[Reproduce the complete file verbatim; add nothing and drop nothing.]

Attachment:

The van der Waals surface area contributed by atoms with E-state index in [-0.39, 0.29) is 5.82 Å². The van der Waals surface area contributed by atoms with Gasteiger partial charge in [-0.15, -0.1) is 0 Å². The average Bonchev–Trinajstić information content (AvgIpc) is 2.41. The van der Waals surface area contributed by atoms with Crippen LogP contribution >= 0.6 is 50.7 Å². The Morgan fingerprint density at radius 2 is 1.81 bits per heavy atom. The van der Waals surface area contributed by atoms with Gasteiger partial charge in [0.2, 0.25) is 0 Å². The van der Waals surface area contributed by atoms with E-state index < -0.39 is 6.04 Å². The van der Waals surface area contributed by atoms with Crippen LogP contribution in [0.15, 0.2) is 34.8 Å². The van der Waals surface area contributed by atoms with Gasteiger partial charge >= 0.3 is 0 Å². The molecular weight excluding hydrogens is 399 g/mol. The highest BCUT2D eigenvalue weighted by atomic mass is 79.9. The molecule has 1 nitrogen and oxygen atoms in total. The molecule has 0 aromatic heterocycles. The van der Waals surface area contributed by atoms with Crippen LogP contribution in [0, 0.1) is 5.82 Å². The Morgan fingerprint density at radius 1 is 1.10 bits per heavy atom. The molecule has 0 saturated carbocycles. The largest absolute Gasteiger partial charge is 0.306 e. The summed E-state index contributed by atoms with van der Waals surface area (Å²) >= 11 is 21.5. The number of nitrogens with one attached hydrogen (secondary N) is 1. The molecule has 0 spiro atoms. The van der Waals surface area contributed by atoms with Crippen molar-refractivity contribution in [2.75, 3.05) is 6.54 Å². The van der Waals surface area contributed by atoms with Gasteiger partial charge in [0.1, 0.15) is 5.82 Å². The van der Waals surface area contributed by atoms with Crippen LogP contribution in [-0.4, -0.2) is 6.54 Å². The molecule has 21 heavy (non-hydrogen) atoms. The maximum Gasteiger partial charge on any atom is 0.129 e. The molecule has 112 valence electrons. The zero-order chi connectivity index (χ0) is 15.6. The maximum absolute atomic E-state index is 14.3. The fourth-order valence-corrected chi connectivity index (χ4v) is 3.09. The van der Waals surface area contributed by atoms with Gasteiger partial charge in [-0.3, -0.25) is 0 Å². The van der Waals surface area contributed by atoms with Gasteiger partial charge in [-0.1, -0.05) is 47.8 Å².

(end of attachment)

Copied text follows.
The van der Waals surface area contributed by atoms with E-state index in [-0.39, 0.29) is 5.82 Å². The van der Waals surface area contributed by atoms with Gasteiger partial charge in [-0.15, -0.1) is 0 Å². The average Bonchev–Trinajstić information content (AvgIpc) is 2.41. The van der Waals surface area contributed by atoms with Crippen LogP contribution >= 0.6 is 50.7 Å². The Morgan fingerprint density at radius 2 is 1.81 bits per heavy atom. The van der Waals surface area contributed by atoms with Gasteiger partial charge in [0.2, 0.25) is 0 Å². The van der Waals surface area contributed by atoms with E-state index < -0.39 is 6.04 Å². The van der Waals surface area contributed by atoms with Crippen LogP contribution in [0.15, 0.2) is 34.8 Å². The van der Waals surface area contributed by atoms with Gasteiger partial charge >= 0.3 is 0 Å². The molecular weight excluding hydrogens is 399 g/mol. The highest BCUT2D eigenvalue weighted by atomic mass is 79.9. The molecule has 1 nitrogen and oxygen atoms in total. The molecule has 0 aromatic heterocycles. The van der Waals surface area contributed by atoms with Crippen LogP contribution in [0, 0.1) is 5.82 Å². The Morgan fingerprint density at radius 1 is 1.10 bits per heavy atom. The molecule has 0 saturated carbocycles. The largest absolute Gasteiger partial charge is 0.306 e. The summed E-state index contributed by atoms with van der Waals surface area (Å²) >= 11 is 21.5. The number of nitrogens with one attached hydrogen (secondary N) is 1. The molecule has 0 spiro atoms. The van der Waals surface area contributed by atoms with Crippen molar-refractivity contribution in [2.75, 3.05) is 6.54 Å². The van der Waals surface area contributed by atoms with Gasteiger partial charge in [0.1, 0.15) is 5.82 Å². The van der Waals surface area contributed by atoms with Crippen LogP contribution in [-0.4, -0.2) is 6.54 Å². The molecule has 21 heavy (non-hydrogen) atoms. The maximum Gasteiger partial charge on any atom is 0.129 e. The molecule has 112 valence electrons. The zero-order chi connectivity index (χ0) is 15.6. The maximum absolute atomic E-state index is 14.3. The fourth-order valence-corrected chi connectivity index (χ4v) is 3.09. The van der Waals surface area contributed by atoms with Gasteiger partial charge in [-0.3, -0.25) is 0 Å². The van der Waals surface area contributed by atoms with Gasteiger partial charge in [-0.1, -0.05) is 47.8 Å².